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Google Analytics is rolling in reports to help you answer this question. Well… kind of.
Check out the Social Sources report:
First thing you’ll notice are two graphs to compare against each other. The top is your social referrers (that is, traffic from all the sites that Google buckets out as a social site), which is detailed deeper in 1 – 10 detail list further down the page.
Let’s drill in one step deeper. Click one of the listings (ie, Twitter, Facebook, Google+, etc).
Clicking the social platform you to compare takes you into that profile. You can change between different pages now with a new selector that appears above, which looks like this:
So what are we comparing?
We’re comparing Visits via Social Referral (blue) with All visits (orange). So, it’s a quick view of how much social traffic contributed to your overall traffic. Are you doing a lot of social media work? Did you have a bump on a Friday, and wanted to see where it came from? Go to this report. Set your date range and you’ll be able to see pretty quickly.
But it gets more interesting. Click the Activity Stream tab:
Now the comparison changes to show Data Hub Activities (blue) vs. Visits (orange). These are the same “visits via social referrals” that were in the first snapshot. So what’s this Google Data Hub? Google says, “The social data hub is a free platform that social networks and other social platforms can use to integrate their activity streams.” Sounds like Google’s version of Facebook’s social graph.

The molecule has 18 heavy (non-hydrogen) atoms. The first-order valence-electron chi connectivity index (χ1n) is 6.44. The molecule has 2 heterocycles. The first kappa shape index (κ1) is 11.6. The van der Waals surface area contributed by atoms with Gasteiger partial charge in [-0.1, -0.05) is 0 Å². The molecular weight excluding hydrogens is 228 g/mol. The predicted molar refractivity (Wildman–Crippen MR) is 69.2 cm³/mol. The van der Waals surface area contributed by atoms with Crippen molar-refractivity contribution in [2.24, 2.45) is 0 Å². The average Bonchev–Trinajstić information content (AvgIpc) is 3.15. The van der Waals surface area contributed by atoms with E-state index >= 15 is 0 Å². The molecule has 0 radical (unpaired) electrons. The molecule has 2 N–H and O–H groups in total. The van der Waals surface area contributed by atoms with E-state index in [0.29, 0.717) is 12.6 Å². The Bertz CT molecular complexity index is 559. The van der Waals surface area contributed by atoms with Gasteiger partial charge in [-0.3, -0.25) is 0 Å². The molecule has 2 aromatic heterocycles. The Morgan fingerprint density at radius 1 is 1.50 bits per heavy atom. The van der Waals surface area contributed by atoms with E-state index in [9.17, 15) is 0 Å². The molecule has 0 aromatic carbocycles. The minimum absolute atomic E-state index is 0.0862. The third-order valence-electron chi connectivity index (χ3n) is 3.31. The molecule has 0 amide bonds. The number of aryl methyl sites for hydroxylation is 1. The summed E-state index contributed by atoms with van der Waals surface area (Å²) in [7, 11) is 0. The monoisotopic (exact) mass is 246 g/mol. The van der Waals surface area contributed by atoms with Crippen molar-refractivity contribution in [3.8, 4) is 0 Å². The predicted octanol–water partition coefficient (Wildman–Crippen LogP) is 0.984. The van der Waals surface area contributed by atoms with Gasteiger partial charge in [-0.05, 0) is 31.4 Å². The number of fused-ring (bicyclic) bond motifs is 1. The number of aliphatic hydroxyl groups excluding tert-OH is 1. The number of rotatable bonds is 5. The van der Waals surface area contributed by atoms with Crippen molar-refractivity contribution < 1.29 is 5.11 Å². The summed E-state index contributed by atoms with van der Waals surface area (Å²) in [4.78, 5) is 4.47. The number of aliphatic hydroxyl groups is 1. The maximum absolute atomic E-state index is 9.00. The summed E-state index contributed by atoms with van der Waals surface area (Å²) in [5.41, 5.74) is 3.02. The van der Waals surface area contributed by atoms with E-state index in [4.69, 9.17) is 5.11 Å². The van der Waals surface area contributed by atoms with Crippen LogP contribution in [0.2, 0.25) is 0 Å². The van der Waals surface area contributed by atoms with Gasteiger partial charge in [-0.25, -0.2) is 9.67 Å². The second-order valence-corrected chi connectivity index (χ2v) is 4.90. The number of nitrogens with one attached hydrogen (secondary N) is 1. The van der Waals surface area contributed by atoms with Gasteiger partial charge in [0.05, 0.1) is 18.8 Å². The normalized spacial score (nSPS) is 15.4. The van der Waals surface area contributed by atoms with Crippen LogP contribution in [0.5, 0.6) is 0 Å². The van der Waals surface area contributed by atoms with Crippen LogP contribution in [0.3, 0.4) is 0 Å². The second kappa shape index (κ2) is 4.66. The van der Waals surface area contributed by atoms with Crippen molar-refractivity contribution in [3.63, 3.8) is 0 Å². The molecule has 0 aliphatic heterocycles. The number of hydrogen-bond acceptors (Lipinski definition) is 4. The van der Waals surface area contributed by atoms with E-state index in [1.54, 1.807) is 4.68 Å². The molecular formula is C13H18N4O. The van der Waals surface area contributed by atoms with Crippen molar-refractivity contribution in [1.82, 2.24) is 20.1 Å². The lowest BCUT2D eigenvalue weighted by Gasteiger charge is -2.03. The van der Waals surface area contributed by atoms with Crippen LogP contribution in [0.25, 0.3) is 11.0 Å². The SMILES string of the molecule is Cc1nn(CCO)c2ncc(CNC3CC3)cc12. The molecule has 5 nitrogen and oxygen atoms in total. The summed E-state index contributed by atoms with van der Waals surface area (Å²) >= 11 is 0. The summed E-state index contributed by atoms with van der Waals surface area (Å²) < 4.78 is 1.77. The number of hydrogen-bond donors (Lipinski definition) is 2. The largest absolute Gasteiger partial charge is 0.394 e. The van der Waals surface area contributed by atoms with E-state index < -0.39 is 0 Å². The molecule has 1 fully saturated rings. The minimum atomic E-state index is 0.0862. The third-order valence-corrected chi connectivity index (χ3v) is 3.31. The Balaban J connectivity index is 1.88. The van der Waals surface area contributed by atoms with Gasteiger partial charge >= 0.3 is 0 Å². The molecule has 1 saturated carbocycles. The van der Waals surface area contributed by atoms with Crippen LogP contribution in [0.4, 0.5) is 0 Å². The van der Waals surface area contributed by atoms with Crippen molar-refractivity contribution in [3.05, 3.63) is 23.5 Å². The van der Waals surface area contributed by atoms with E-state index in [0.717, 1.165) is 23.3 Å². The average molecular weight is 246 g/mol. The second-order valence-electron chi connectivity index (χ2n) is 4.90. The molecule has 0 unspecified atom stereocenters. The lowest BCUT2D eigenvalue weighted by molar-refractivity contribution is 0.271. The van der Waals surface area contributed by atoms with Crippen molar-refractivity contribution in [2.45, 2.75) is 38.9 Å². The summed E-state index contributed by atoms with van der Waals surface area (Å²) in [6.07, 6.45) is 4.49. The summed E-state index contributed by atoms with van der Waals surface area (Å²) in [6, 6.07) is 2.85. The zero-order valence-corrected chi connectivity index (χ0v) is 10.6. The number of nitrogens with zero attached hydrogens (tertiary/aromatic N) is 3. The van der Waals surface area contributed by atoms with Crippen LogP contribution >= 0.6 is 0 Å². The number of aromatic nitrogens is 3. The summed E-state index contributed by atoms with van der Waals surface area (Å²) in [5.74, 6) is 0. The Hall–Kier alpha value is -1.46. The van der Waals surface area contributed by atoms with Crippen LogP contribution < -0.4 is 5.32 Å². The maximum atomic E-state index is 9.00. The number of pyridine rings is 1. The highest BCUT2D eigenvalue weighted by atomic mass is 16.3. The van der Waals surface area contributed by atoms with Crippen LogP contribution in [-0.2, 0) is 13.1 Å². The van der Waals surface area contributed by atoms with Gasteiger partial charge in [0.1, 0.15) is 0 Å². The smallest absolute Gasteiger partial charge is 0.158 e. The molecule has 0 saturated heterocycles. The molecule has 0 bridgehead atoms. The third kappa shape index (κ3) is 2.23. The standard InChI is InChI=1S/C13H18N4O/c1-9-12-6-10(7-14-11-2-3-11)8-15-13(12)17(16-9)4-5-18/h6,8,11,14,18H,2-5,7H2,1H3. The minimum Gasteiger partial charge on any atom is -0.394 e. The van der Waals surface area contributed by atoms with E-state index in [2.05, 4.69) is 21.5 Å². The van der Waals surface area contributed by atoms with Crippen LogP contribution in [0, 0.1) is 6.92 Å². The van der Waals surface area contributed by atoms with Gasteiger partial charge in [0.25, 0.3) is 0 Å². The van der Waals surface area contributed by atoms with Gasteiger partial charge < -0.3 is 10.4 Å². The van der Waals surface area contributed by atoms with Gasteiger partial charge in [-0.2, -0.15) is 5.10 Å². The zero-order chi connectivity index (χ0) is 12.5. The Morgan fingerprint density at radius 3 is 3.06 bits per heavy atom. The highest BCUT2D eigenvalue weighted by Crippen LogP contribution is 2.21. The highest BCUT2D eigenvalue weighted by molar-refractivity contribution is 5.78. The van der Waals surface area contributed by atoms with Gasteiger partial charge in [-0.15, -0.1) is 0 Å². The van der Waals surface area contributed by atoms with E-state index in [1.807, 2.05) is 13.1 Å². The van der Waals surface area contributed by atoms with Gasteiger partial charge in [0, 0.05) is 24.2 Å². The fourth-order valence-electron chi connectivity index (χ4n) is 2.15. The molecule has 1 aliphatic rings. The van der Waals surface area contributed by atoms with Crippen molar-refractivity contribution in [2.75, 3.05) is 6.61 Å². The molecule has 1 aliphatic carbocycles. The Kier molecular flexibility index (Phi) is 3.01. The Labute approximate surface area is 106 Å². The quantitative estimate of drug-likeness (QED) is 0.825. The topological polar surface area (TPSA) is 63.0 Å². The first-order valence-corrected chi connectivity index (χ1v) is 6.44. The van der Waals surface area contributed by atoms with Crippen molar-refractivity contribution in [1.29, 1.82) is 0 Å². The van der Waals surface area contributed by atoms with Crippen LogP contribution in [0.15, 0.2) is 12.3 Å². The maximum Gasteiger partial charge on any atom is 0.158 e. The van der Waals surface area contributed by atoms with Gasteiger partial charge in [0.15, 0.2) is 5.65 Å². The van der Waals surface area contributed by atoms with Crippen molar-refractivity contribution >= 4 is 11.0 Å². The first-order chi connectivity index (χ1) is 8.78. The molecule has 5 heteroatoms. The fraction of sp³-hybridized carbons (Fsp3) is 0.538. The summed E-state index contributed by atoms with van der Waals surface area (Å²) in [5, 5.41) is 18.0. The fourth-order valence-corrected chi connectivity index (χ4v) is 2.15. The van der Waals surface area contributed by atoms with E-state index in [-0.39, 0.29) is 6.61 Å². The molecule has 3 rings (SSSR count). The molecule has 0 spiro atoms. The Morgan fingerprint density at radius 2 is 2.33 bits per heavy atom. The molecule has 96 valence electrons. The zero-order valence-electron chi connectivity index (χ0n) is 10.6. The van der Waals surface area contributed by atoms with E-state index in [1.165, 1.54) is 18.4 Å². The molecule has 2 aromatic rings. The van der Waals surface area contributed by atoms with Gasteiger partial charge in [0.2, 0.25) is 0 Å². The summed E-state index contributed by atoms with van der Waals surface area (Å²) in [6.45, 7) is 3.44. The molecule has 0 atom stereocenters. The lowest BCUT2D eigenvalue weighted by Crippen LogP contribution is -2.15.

So this makes sense. If you notice in the Activity Stream, there are far less sites than Google was originally reporting. Missing for me are Twitter, Linkedin, and Facebook, etc. Why? Because they’re not playing ball with Google and the data hub. Google doesn’t have information about shares and retweets here. In other words, they’re not behind the wall. They know Twitter is a social network, and buckets it that way, but they don’t have accurate data out of the Twitter firehose.
But what we can see from the sites participating with Google is what traffic you receive from social engagement. For example, here’s what it looks like filtered to Google+.
By looking at the graph above, I can see that on Monday, May 7, a link from my site was interacted with 4 times (blue), and led to 2 Google+ referrals (orange). For you data junkies, if you have enough data you can put together your own value of social with your own KPIs per platform. You can determine that spending most of your time on one network, vs. another, is a wise or dumb move. Or, you can rely on the “conversions” report right below the sources report (if you use “goals”). Do you have to be more social for your KPIs? Or do your current circles, say Google+, just not give a damn about the latest kind of content you’ve been sharing? (more…)